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Generational Fun

It takes a lot of energy when the grandparents come to town.

What’s your favorite memory of grandma and grandpa coming for a visit? Homemade sugar cookies with grandma’s buttercream icing? Rasslin’ with grandpa on the carpet? Crafty projects in the great room?


The chances are good that memories like these and many of your own with your grandparents are powered or supported by natural gas and oil. Though often little noticed during the special times, energy helps make them happen – as fuels and in the products that bring loved ones and friends together for big occasions as well as small moments. Remembered forever.

Do you recall the anticipation when the grands were on their way? Maybe they were driving in from out of state or flying cross-country for a visit that would last several days. If mom and dad were away, and your grandparents were officially in charge, well then, that promised extra excitement, didn’t it?

There would be cookie and cake baking and grilling hamburgers in the back yard, there would be picnics in the park, outings to museums or maybe a trip to the beach or the mountains – and energy had its role. In the end, what you did or where you went with them didn’t matter as much as forming the bonds and lasting memories of people who loved you and connected you with your family tree.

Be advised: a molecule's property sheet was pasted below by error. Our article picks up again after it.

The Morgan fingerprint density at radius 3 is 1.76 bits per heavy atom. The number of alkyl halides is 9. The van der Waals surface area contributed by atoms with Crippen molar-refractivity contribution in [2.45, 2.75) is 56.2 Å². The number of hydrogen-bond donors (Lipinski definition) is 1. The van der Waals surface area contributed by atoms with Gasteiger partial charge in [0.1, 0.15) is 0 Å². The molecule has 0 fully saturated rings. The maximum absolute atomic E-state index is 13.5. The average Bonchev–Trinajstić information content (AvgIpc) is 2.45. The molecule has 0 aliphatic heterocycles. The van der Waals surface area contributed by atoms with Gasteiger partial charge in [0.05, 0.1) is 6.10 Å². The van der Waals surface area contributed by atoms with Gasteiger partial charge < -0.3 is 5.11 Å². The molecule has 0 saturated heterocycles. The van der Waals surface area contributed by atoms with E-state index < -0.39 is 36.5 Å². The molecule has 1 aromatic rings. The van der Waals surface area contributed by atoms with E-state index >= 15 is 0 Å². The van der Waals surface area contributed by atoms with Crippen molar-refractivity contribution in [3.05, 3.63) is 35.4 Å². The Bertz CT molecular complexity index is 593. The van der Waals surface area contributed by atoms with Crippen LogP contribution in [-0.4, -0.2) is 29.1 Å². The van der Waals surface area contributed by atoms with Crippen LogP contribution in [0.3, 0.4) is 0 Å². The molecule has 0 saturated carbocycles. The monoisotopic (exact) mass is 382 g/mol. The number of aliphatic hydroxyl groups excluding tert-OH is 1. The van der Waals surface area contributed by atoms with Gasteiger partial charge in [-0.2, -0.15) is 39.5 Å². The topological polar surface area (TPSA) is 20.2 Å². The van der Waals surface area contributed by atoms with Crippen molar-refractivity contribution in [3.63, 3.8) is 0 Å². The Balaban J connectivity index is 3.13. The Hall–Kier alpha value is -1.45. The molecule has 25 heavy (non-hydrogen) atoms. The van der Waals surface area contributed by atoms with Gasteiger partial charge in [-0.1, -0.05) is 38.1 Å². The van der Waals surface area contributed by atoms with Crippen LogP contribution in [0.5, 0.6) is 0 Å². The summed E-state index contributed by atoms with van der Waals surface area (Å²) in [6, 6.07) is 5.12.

What did you do when granny and pop-pop got there? Maybe you got on bicycles for a ride through the nearby woods on a smooth, asphalt pathway. (Bet you had no idea people that age could ride a bike.) Back at home, they supervised arts and craft sessions that produced “masterpieces” made with paint, crayons, glue, glitter (lots of glitter), stickers and more. When you were done, grandmommy carefully saved pictures featuring an assortment of stick figures, as well as objects fashioned from pipe cleaners and Popsicle sticks. Treasures all and, again, energy helped.

Most recent Census Bureau data shows there are about 70 million grandparents in the U.S., up from 65 million in 2009

More than 60 percent of grandparents travel with their grandkids—helped by fuels made from natural gas and oil

More than 230 million children’s books were sold in 2017, produced with equipment and processes powered by natural gas and oil

At bedtime, there were stories from brightly colored books. Granddaddy didn’t know (or didn’t care) that the usual limit was one story per kid. He went on and on, reading tales of puppies, pirates, hot-air balloon rides, zoo animals and fantastic journeys on a magical school bus. You overshot the lights-out time by about 45 minutes, but who was going to tell?

Every day they were there, the fun only grew. The morning they had to go home, you cried a little – comforted by the thought that they’d be back to embark on new adventures as good or better than the ones you just had. That helped you feel better – as did the plastic container full of iced sugar cookies grandma left in the kitchen.

Natural gas and oil: Powering the moments that matter.


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